The artist’s new graphic novel delves deeper into his mythic Moundverse, where gentle plant–animal vessels are protected by TorpedoBoy and hounded by tofu-eating enemies.
And in that dream I felt a warm bright light.
The cats were entering middle age and felt despair. They had come to realize that life was not a project one could complete successfully. Life was not a treat.
The cartoonist on her new book of comics, embracing intensity, and returning to her artistic origins.
A collaboratively drawn comic.
A selection of pages from Hands Up, Herbie!, a graphic biography of the artist and educator Herb Perr.
Painted on Yupo paper with water-soluble crayon, watercolor pencil, water brush, paper towel, and Q-tip.
An embarrassing incident at the Kremlin (from 2015? was it 2016?): in which women invited to an International Woman’s Day photo with Mr. Vladimir Putin arrive in high heels, much to the fear of Mr. Putin’s staff who are there to witness several tall women towering over the Russian Federation president.
Devon Marinac is a visual artist whose practice includes painting, drawing, collage, and zine making, often in combination. Devon was born in British Columbia, raised in Mississauga, and currently resides in Toronto.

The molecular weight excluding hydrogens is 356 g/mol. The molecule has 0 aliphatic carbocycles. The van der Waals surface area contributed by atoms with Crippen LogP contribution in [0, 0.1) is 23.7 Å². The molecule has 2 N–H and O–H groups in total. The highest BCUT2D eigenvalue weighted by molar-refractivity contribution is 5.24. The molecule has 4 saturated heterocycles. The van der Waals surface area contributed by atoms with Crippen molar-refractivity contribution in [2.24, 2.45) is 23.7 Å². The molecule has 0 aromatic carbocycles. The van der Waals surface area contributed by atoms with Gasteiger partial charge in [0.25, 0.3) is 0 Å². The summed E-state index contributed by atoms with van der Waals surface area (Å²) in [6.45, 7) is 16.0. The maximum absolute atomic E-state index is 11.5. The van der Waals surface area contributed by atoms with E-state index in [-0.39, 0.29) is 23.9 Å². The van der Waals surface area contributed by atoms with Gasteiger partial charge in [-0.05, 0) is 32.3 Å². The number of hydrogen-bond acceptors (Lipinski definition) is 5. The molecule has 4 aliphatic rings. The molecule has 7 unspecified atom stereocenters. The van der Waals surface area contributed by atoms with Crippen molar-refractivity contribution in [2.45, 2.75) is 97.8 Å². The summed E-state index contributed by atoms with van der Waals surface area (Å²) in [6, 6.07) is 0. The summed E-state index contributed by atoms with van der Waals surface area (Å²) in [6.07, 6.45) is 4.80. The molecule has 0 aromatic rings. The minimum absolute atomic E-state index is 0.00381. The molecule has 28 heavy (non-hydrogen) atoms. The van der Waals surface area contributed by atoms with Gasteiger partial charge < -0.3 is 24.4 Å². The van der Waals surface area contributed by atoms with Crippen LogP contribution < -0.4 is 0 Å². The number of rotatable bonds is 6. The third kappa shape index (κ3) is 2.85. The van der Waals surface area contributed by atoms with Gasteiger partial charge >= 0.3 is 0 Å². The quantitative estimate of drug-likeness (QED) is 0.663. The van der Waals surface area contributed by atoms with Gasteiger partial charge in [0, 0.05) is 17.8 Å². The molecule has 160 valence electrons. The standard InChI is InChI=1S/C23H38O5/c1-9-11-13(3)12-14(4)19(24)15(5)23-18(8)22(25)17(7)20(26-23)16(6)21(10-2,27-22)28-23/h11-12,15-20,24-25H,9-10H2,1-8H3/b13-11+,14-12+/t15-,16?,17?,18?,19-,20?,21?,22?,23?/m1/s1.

The second issue of Canadian cartoonist Julie Doucet’s Dirty Plotte begins with a four-panel strip called “Month of December.” We see the author standing on the edge of a highway overpass, looking down. She remarks “Christmas is coming… / Snif, it’s cold.…” She hurls herself off the ramp, yelling “And I’m gonna die!!!?”
Sammy Stein is a French artist and publisher. His work has been shown in institutions such as the Museum of Modern Art of the City of Paris, Printed Matter, the French Institute of Tokyo, Essential Store, as well as book fairs including the New York Art Book Fair, Tokyo Art Book Fair, Safari, and Festival International de la Bande Dessinée d’Angoulême.
“Tiny Tim lived there, stirring beans and frying eggs in a kitchenette in the closet.”
Bianca Stone is a poet and visual artist. She runs the Ruth Stone Foundation in Goshen, Vermont, and her new book, The Möbius Strip Club of Grief, is forthcoming from Tin House Books.
It was one year ago (June 25, 2015), at Poets House, right before the late Bill Berkson’s reading began, that I casually said hi to him and he, always a generous and prolific collaborator with artists, said, “Let’s talk.”